AXA Mansard overtakes AIICO Insurance to become most profitable listed firm

Axa Mansard has overtaken AIICO Insurance to become the most profitable listed insurers in Africa’s largest economy after net income more than doubled.

AXA Mansard, the largest insurer by market capitalization, saw half year net income surged by 154.18 percent to N3.60 billion, as the insurer recorded improved underwriting position while operating and underwriting expenses are within the single digit growth rate.

That compares with AIICO Insurance, (N2.78 billion); Mutual Benefit Assurance, (N1.56 billion); NEM Insurance, (N1.56 billion); Cornerstone, (N1.0 billion); Wapic, (N654 million); Lasaco, (N632.15 million), Prestidge, (N620 million), and Linkage, (N550.12 million).

AXA Mansard recorded the largest expansion in return on average equity, which means it has deployed the resources of its owners in generating higher profit than peer rivals.

There are concerns that the coronavirus related claims and deterioration in the credit quality of fixed income securities could undermine listed insurers’ future profit and returns to shareholders.

The cumulative average return on equity of the largest companies on the bourse fell to 5.73 percent in June 2020 from 10.40 percent as at

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June 2020, according to data gathered by Businessday.

Nigerian insurers have the poorest valuations among sub-saharan African countries.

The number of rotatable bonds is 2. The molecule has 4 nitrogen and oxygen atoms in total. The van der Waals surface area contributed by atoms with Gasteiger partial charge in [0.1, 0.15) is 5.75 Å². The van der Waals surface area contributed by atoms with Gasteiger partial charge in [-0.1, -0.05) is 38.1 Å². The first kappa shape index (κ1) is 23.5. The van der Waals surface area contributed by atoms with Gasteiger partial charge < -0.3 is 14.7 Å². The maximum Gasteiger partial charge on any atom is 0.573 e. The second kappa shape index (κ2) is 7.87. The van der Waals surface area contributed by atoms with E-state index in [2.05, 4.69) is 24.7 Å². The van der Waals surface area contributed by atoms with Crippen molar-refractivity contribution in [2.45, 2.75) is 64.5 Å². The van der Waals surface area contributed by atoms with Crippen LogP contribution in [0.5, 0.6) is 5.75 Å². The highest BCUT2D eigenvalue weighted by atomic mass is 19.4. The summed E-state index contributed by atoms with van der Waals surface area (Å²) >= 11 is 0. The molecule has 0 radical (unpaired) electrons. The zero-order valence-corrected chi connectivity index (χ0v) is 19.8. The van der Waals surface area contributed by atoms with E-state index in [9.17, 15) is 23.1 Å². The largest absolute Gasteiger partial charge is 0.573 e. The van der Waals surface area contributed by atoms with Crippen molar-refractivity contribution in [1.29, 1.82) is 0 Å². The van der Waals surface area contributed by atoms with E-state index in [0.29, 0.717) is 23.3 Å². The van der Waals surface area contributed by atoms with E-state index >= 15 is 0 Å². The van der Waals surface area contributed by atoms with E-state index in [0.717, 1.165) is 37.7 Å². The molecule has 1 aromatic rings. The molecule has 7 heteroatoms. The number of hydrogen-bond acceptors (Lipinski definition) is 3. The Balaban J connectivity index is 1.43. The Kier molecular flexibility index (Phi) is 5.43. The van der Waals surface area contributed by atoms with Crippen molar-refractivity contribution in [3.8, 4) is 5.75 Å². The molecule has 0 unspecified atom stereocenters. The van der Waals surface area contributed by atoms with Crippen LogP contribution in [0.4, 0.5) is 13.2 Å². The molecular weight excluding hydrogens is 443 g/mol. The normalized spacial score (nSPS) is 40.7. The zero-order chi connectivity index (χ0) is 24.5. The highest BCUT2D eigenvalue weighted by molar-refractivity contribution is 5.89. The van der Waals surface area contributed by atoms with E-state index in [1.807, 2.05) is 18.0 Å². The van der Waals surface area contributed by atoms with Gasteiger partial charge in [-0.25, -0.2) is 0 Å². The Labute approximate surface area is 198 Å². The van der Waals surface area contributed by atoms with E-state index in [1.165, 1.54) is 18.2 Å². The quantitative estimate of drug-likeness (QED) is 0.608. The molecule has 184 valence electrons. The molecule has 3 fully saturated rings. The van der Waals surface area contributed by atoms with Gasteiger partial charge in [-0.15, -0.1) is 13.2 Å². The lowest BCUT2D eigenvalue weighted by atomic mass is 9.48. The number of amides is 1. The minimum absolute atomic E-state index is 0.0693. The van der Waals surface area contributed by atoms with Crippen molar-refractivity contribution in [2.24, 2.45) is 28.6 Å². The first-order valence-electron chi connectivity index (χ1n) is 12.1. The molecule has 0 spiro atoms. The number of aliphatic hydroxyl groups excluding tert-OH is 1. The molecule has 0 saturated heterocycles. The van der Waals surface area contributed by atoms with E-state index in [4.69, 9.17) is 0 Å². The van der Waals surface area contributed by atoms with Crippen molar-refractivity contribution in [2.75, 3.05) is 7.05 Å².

Lack of clear cut business models and meagre dividend means investors will continue to refuse to buy shares of these entities.

Analysts at Afrinvest Securities Limited in a recent report on the insurance industry observed that industry price-to-book ratio stood at 0.43x, which compared with South Africa (1.99x), Egypt (1.65x) and Kenya (0.64x).

The insurance sector of the Nigerian economy contracted by 28.15 per cent in the second quarter of the year.

The sector continues to lag its peers in terms of penetration which stood at 0.5% compared with South Africa (12.9%), Kenya (2.8%), Angola (0.8%) and Egypt (0.6%) while density at $6.2 also remains weak compared to South Africa ($762.5), Kenya ($40.5), Angola ($30.5) and Egypt ($22.8).

Analysts are optimistic that a scheme the planned recapitalization of will unlock growth in the industry. Many firms operate on weak capital that hinders them from participating in big ticket business.

“There is a need for insurers to plug the funding gap between asset and liabilities and also, reprice policies in the light of the current interest rate environment,” said analysts at Afrivest Securities.

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